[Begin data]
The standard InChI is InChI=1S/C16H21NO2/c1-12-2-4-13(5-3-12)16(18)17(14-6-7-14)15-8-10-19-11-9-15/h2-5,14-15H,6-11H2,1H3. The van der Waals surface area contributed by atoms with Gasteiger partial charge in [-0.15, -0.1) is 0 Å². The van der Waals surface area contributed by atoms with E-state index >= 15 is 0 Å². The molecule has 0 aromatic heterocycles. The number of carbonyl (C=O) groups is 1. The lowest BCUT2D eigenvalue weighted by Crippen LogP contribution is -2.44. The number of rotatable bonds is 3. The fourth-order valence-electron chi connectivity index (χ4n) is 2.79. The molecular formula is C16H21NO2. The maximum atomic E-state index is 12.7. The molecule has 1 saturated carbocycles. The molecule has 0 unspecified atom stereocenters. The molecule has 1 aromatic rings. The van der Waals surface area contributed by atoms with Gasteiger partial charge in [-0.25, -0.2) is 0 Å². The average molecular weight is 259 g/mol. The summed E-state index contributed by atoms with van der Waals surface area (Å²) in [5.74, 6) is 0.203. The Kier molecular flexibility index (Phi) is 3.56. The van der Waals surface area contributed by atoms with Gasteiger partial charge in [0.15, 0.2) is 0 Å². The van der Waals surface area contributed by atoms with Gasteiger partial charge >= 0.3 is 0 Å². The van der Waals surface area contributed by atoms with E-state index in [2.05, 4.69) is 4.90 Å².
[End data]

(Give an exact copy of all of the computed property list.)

The standard InChI is InChI=1S/C16H21NO2/c1-12-2-4-13(5-3-12)16(18)17(14-6-7-14)15-8-10-19-11-9-15/h2-5,14-15H,6-11H2,1H3. The van der Waals surface area contributed by atoms with Gasteiger partial charge in [-0.15, -0.1) is 0 Å². The van der Waals surface area contributed by atoms with E-state index >= 15 is 0 Å². The molecule has 0 aromatic heterocycles. The number of carbonyl (C=O) groups is 1. The lowest BCUT2D eigenvalue weighted by Crippen LogP contribution is -2.44. The number of rotatable bonds is 3. The fourth-order valence-electron chi connectivity index (χ4n) is 2.79. The molecular formula is C16H21NO2. The maximum atomic E-state index is 12.7. The molecule has 1 saturated carbocycles. The molecule has 0 unspecified atom stereocenters. The molecule has 1 aromatic rings. The van der Waals surface area contributed by atoms with Gasteiger partial charge in [-0.25, -0.2) is 0 Å². The average molecular weight is 259 g/mol. The summed E-state index contributed by atoms with van der Waals surface area (Å²) in [5.74, 6) is 0.203. The Kier molecular flexibility index (Phi) is 3.56. The van der Waals surface area contributed by atoms with Gasteiger partial charge in [0.15, 0.2) is 0 Å². The van der Waals surface area contributed by atoms with Gasteiger partial charge >= 0.3 is 0 Å². The van der Waals surface area contributed by atoms with E-state index in [2.05, 4.69) is 4.90 Å².